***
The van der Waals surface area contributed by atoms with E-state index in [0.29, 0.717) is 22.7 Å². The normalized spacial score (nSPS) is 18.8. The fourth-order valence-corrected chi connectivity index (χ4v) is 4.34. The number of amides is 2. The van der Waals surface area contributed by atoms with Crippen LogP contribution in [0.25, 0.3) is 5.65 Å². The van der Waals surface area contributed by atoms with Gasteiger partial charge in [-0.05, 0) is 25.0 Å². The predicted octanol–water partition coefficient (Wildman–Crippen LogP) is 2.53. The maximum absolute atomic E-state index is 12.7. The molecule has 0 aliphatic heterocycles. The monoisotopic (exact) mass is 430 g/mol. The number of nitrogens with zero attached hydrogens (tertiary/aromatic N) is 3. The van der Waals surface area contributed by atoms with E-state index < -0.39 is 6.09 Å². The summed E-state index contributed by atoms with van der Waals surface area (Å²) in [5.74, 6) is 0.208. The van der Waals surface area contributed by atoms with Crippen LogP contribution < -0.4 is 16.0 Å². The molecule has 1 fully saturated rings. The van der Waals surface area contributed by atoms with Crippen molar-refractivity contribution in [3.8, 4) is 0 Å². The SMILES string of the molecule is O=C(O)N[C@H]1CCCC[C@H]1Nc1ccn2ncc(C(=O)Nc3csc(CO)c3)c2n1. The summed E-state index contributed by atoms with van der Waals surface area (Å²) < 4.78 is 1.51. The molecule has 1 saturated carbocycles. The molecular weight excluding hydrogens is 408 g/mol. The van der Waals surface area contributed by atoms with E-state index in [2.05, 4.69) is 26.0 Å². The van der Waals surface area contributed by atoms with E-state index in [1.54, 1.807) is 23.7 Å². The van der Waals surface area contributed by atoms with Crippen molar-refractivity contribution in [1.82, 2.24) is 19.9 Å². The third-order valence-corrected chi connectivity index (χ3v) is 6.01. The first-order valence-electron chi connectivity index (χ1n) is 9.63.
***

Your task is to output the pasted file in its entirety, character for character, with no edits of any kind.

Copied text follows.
The van der Waals surface area contributed by atoms with E-state index in [0.29, 0.717) is 22.7 Å². The normalized spacial score (nSPS) is 18.8. The fourth-order valence-corrected chi connectivity index (χ4v) is 4.34. The number of amides is 2. The van der Waals surface area contributed by atoms with Crippen LogP contribution in [0.25, 0.3) is 5.65 Å². The van der Waals surface area contributed by atoms with Gasteiger partial charge in [-0.05, 0) is 25.0 Å². The predicted octanol–water partition coefficient (Wildman–Crippen LogP) is 2.53. The maximum absolute atomic E-state index is 12.7. The molecule has 0 aliphatic heterocycles. The monoisotopic (exact) mass is 430 g/mol. The number of nitrogens with zero attached hydrogens (tertiary/aromatic N) is 3. The van der Waals surface area contributed by atoms with E-state index < -0.39 is 6.09 Å². The summed E-state index contributed by atoms with van der Waals surface area (Å²) in [5.74, 6) is 0.208. The van der Waals surface area contributed by atoms with Crippen LogP contribution < -0.4 is 16.0 Å². The molecule has 1 fully saturated rings. The van der Waals surface area contributed by atoms with Crippen molar-refractivity contribution in [3.8, 4) is 0 Å². The SMILES string of the molecule is O=C(O)N[C@H]1CCCC[C@H]1Nc1ccn2ncc(C(=O)Nc3csc(CO)c3)c2n1. The summed E-state index contributed by atoms with van der Waals surface area (Å²) < 4.78 is 1.51. The molecule has 1 saturated carbocycles. The molecular weight excluding hydrogens is 408 g/mol. The van der Waals surface area contributed by atoms with E-state index in [2.05, 4.69) is 26.0 Å². The van der Waals surface area contributed by atoms with E-state index in [1.54, 1.807) is 23.7 Å². The van der Waals surface area contributed by atoms with Crippen molar-refractivity contribution in [1.82, 2.24) is 19.9 Å². The third-order valence-corrected chi connectivity index (χ3v) is 6.01. The first-order valence-electron chi connectivity index (χ1n) is 9.63.